The ability to present false defenses is necessary for preventing people from getting lost in the legal system. Many times, a person is prevented from getting a trial because no attorney’s will defend him. There is a need for attorney’s to present false cases because, “…it is essential that there be independent defense attorneys to provide protection against government oppression” (Katsh 2). Another author agrees when he says, “the false defense may be necessary to preserve the individual’s access to the legal system” (Subin 12). Here is the reason for having the rights to a fair trial and to an attorney, “if there were no such right, the guilty defendant would effectively be deprived of a defense” (Subin 11). These are a few legitimate reasons that false defenses should not be banned.

Taxpayers pay a tremendous expense due to false cases. False cases usually drag out a long time before they are settled and may even go to court more than once. Taxpayers have to pay for things every time a case goes to court. One novelist agrees when he writes, “…the state has assumed many of the costs of enforcement. Public taxes pay for police, detectives, juries, and prisons” (Friedman 133). This same author says that , “the Public pays for the judge’s salary and courtroom overhead…” (Friedman 133). No one likes to pay taxes, especially if it’s going to go towards letting a criminal go free to roam the streets. These are more reasons that lawyers should be forbidden from presenting false litigations.

It is against the code of ethics to lie. Even though “some have argued that a criminal defendant has a right to commit perjury…the notion of a right to commit perjury has been forcefully rejected by the courts and by the organized bar…” (Subin 12). Perjury, by the way, is “the crime of willfully giving false evidence on oath” (Macdonald 358). It says in its own definition that it is a crime, so the idea that it is alright is absurd. Another writer also comments that, “deliberate vagueness is quite common in law” (Friedman 264). These things should not be allowed in the United States legal system. After all, “the defendant is not entitled to gain an acquittal by any available means” (Subin 12). One author says it best when he declares, “these transgressions not only diminish the public’s confidence in the profession, but they also subtly undermine the public’s respect for the rule of law” (Burger 58).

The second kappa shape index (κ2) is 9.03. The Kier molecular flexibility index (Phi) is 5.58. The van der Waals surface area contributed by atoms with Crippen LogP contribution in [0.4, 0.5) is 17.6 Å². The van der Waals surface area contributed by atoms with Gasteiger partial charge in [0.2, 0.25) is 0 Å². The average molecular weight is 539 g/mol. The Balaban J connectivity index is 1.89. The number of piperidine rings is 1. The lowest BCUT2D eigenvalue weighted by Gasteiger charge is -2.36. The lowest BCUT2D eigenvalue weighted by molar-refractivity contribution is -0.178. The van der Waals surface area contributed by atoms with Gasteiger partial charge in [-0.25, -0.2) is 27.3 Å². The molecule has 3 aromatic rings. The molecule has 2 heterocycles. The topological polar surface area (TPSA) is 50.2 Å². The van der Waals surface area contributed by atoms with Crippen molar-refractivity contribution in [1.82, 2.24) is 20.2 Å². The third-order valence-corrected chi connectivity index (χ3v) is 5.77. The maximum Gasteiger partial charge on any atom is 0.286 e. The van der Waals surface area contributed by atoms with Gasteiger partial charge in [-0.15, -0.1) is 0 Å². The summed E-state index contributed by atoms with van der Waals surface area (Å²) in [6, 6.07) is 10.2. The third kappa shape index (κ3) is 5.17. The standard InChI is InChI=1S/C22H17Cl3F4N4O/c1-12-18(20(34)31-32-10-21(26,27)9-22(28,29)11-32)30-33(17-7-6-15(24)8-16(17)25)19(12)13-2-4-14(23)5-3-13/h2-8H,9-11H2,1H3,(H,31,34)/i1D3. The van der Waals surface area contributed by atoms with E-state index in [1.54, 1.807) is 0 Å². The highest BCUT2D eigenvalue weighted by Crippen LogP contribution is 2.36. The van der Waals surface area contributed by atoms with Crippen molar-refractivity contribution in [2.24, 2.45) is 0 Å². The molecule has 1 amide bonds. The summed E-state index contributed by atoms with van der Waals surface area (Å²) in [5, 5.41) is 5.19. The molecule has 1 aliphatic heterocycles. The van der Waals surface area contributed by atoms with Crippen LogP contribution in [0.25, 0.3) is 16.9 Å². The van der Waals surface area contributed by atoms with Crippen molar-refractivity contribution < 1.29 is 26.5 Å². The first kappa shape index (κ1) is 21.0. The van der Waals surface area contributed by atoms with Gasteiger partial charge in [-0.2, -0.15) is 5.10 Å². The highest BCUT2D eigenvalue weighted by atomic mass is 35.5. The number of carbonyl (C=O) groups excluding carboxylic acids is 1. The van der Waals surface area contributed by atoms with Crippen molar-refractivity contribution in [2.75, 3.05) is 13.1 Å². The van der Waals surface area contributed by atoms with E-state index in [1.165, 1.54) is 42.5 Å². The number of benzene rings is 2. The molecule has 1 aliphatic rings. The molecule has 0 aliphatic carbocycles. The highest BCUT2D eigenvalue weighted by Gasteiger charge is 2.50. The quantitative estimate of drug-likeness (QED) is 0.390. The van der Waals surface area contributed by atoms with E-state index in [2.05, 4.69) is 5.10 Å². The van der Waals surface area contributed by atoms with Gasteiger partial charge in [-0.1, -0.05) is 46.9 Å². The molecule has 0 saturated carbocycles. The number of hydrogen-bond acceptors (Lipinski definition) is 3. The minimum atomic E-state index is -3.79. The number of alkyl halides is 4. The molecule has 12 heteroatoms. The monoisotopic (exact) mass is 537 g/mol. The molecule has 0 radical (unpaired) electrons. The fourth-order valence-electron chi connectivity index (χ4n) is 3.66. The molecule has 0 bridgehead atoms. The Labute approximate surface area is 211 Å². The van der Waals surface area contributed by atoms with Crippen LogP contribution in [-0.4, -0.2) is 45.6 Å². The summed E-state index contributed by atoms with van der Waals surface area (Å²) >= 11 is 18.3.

Lastly, the purpose of our legal system is to convict the guilty and allow the innocent to go free. This is shown when Subin says, “law enforcement officers have the obligation to convict the guilty and to make sure they do not convict the innocent” (Subin 5). This idea is also reinforced when another author writes, “…the principle goal of the criminal justice system is ‘truth’… it is contrary to the goal of ‘truth’ to permit a criminal defense attorney to put on a ‘false defense’” (Mitchell 18). It just doesn’t make sense that people could believe that a “…defense counsel has no comparable obligation to ascertain or present the truth” (Subin 5). This is why an attorney should not be authorized to present a fabricated case.

In conclusion, allowing lawyers to present a false case in court is a bad idea. Even though many people think it is necessary and there is nothing wrong with it, there are too many illustrations that point out that it is inappropriate to tolerate these proceedings. The author, Harry Subin, says it the best when he says, “I argue that neither the right to a defense nor the needs of the adversary system justify the presentation of a false defense” (Subin 5).


Burger, Warren E. “The ABA Has Fallen Down on the Job.” The Wall Street Journal. 10 August 1994. Rpt. in Ethics. Leone, Bruno and others, eds. San Diego: Greenhaven Press, Inc., 1995.

Cohn, Georg. Existentialism and Legal Science. New York: Oceana Publications, Inc., 1967.

Friedman, Lawrence M. The Legal System: A Social Science Perspective. New York: Russell Sage Foundation, 1975.

Katsh, M. Ethan, ed. Taking Sides: Legal Issues. Guilford, Connecticut: The Dushkin Publishing Group, Inc., 1995.

Lerner, Michael and others. “The Moral Obligation of Defense Lawyers.” Tikkun. July/Aug. 1997: 7-10. SIRS Knowledge Source. Internet. 31. Oct. 2000. Available

Macdonald, A. M., ed. Webster’s Dictionary: New Edition. New York: Pyramid Communications, Inc., 1972.

Mitchell, John B. “Reasonable Doubts Are Where You Find Them: A Response to Professor Subin’s Position on the Criminal Lawyer’s ‘Different Mission.’” Georgetown Journal of Legal Ethics. Vol. 1. 1987. Rpt. in Taking Sides: Legal Issues. Ed. M. Ethan Katsh. Guilford, Connecticut:The Dushkin Publishing Group, Inc., 1995.

Subin, Harry I. “The Criminal Lawyer’s ‘Different Mission’ Reflections on the ‘Right’ to Present a False Case,” Georgetown Journal of Legal Ethics. Vol. 30. 1987. Rpt. in Taking Sides: Legal Issues. Ed. M. Ethan Katsh. Guilford, Connecticut: The Dushkin Publishing Group, Inc.,1995.